How and why Millennials continue to revolutionize how we work
The future of work, as one Gensler report puts it, is design. People focused, not business focused. This fundamental change in mentality is a direct result of meeting the demands of:
- Cities shifting to meet different types of work and work styles
- Massive cultural shifts as the result of the entrance of the Millennial into the workforce
Today, these cultural advancements have morphed the physical space in which we work, dramatically. However, only a fraction of our entire population are witness to the impact evolution and so our work environments and work enablement technology continue to be ripe for massive change.
To set the scene, the workplace has become global. Massive incumbents have been shaken to the core with the disruption certain innovations and technologies have brought. Additionally, cultural norms have shifted — the idea of wearing a tie and clocking into a dreary, grey office has disappeared. Work occurs at all times of the day and from anywhere. We are no longer limited to the boxes of the past in order to get our work done, and we can work with anybody, from anywhere.
And, honestly, that’s the right way to do things.
The companies who have been most successful in this changing environment are those who have not scoffed at the Millennial and the insights and advanced ideas that they bring. Instead, they have embraced change and used but used these insights and ideas to advance their company culture and create more agile teams. Take the case of many of the most innovative and high-tech companies. “Google and Facebook have cutting-edge offices created by the young entrepreneurs who founded these companies, and they had no rules or standards to abide by, so they established their own,” says Barry Poskanzer, AIA, Partner, Poskanzer Skott Architects (http://poskanzerskott.com).
Quite obviously, the workplace of old is fading away, fast. Working and collaborating across geographic borders, while still respecting the nuances of different cultures or cohorts is crucial for a company’s success.
Today, approximately 35% of the workforce is comprised of Millennials, and it is widely accepted that by 2025, 75% of the workforce will be comprised of workers with similar mindsets as myself, and the rest of the disruptive millennial masses. (CBRE)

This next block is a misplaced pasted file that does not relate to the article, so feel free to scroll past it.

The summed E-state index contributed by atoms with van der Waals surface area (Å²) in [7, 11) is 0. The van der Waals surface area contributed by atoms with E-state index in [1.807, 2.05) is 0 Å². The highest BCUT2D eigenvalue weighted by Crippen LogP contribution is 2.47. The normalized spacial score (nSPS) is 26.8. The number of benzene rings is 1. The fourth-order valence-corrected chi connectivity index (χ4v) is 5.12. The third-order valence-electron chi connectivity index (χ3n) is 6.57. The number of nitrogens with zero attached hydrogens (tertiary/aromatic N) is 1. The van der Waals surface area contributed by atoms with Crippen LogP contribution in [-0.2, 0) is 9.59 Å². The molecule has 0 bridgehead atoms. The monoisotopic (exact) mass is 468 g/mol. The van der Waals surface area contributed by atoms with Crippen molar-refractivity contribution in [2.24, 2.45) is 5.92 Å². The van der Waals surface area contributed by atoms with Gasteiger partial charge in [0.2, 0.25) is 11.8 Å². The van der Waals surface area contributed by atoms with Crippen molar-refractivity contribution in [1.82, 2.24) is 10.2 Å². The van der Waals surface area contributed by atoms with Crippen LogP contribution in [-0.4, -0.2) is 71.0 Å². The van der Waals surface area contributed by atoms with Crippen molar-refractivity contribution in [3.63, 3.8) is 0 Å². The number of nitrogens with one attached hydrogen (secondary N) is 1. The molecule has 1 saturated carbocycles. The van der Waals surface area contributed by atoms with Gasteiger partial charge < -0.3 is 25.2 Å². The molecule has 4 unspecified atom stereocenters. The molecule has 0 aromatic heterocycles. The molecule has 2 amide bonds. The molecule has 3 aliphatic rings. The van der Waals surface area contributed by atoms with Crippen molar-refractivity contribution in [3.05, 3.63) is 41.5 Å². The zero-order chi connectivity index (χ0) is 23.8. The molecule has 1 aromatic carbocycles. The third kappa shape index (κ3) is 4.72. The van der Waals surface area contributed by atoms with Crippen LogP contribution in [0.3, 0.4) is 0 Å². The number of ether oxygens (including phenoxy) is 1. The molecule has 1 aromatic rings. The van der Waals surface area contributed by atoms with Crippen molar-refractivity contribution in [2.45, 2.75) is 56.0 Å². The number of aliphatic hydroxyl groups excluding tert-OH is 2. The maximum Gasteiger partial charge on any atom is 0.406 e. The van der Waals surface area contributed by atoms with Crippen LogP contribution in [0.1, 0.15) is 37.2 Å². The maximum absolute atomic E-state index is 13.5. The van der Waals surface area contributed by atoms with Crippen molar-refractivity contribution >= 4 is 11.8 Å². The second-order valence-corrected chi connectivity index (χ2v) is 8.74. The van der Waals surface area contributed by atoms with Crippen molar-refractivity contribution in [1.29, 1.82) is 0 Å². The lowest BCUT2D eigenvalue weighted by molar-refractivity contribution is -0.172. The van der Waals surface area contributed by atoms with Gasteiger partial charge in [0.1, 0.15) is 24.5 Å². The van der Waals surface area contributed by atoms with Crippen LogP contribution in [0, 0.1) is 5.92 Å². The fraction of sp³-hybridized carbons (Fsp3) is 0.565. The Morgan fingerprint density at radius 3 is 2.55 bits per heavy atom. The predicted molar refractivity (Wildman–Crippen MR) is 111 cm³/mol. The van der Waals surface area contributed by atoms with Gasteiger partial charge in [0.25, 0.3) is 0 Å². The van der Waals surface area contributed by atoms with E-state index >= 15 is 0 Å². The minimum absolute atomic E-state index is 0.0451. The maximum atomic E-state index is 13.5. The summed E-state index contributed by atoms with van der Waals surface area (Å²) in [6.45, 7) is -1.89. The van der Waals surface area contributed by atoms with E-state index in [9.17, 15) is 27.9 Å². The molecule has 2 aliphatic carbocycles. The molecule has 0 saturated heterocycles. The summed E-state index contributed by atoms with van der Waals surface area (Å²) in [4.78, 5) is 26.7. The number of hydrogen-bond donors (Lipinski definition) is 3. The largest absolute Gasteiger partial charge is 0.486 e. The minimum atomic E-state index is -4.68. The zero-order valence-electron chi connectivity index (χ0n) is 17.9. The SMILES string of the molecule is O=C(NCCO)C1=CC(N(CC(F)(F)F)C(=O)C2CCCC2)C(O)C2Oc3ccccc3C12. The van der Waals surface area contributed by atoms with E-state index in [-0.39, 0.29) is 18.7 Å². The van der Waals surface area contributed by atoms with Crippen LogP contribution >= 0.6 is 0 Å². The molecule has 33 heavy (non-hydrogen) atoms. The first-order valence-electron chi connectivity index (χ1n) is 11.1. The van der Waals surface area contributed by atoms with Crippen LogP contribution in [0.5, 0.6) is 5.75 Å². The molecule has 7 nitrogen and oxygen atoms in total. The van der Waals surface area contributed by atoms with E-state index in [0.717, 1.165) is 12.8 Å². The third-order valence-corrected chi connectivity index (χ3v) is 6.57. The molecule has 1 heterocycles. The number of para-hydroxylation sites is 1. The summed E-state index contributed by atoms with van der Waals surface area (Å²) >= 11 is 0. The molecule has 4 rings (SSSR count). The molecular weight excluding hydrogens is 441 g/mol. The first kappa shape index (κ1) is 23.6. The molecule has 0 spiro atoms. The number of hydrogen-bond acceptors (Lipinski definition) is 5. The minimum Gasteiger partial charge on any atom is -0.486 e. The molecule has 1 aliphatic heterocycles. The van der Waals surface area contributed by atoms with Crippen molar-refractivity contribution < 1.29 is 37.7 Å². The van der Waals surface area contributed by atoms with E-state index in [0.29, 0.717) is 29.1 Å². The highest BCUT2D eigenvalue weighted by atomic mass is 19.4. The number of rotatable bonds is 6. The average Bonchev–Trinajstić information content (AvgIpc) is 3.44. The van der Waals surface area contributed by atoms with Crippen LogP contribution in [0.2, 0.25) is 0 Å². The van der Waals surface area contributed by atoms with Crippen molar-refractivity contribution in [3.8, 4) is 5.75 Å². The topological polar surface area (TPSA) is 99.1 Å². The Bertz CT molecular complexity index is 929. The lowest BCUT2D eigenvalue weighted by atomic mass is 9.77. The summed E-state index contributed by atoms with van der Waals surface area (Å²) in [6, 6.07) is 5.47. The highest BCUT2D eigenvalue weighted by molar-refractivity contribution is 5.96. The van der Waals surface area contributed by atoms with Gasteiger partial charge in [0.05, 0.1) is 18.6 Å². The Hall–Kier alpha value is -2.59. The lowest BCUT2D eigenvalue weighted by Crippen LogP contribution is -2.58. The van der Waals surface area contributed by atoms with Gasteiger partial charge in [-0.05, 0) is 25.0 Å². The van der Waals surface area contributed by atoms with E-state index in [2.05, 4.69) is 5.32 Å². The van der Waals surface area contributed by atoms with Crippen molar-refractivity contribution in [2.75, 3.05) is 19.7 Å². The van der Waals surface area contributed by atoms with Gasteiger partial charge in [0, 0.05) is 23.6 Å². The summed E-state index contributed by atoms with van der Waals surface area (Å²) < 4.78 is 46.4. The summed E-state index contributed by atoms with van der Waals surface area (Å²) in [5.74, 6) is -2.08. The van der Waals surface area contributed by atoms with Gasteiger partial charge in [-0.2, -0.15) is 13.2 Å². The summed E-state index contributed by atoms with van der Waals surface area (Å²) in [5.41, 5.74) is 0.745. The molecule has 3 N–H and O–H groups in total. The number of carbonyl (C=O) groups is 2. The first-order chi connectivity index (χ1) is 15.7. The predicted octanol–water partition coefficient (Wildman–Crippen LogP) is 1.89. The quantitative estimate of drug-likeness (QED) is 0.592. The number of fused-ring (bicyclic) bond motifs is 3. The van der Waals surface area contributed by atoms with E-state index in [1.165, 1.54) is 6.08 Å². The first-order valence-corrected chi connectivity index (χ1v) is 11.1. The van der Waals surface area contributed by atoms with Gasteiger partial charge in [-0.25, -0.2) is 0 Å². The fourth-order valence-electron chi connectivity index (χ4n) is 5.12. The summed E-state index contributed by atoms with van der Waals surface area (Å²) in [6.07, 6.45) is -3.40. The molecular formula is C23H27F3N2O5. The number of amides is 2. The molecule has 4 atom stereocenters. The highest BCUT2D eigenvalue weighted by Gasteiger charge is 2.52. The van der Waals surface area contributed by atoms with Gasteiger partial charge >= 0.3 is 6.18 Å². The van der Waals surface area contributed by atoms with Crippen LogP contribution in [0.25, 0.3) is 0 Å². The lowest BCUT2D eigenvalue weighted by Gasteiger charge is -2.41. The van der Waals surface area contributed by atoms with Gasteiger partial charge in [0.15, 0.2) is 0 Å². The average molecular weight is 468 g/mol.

Millennials have often been characterized as being connected, tech savvy, and collaborative. Diverse, expressive, and optimistic. Actual physical workplace design and a company’s technology standards have had to be re-imagined in order to meet the demands of the changing workforce.
However, there should be a distinction made from work culture and work style. Based on studies conducted by CBRE’s Workplace Strategy group, it turns out that though Millennials are highly collaborative, they still have a preference to do work on their own, maybe even more so than their senior peers:
In order to allow for Millennials to collaborate effectively and still give them the space they need to get work done, employers and teams must adopt technology that focuses on some key trends:
- Mobility and agility: As mobile penetration continues to rise (84% in Europe, 80% in the US, and 66% in the Asia Pacific) and people spend more and more time on their phone (71% of time spent online in the US happens on a mobile device), collaboration technologies have to be able to allow people to do work from anywhere.
- Integration: People have preferences in the tools they wish to use, and not being able to integrate is extremely frustrating.
- Freelancing: A study conducted by the Upwork and Freelancers Union suggests that 50% of the workforce will be freelancers. These freelancers need the technology infrastructure that will give them a voice in the company and allow them to do their best work.
- Decentralization: Companies continue to build distributed teams, recruit outsourcing specialists such as CBRE, and move headquarters away from manufacturing facilities and into cities to attract Millennial talent. Employees working in different geographies, at different times, and with different working styles still need to be connected to perform tasks essential to the company’s goals. Deloitte states that 69% of C-level executives say a transparent and connected company culture is CRITICAL to their organization’s ability to realize a vision.
- Personalization and Prioritization: Productivity and collaboration tools will increase the volume of information hitting employees. How to prioritize this information, and work together to create analyses and conclusions will be a competitive skill to set companies apart from one another.
Workplace experience is defined by how to empower the changing workforce with the tools and technology they need to do their best work. Physical space has been redefined thanks to Millennials, but physical space is only half of what defines work space these days. Millennials, and much of the rest of the workplace, are no longer defined by the boxes in which they worked. Now, we must also consider the virtual work world, and how to design or empower this world to allow employees to do their best work.
Over the next seven weeks we will be exploring industry trends related to the evolution of work and work tools and how these changes impact incumbent organizations.
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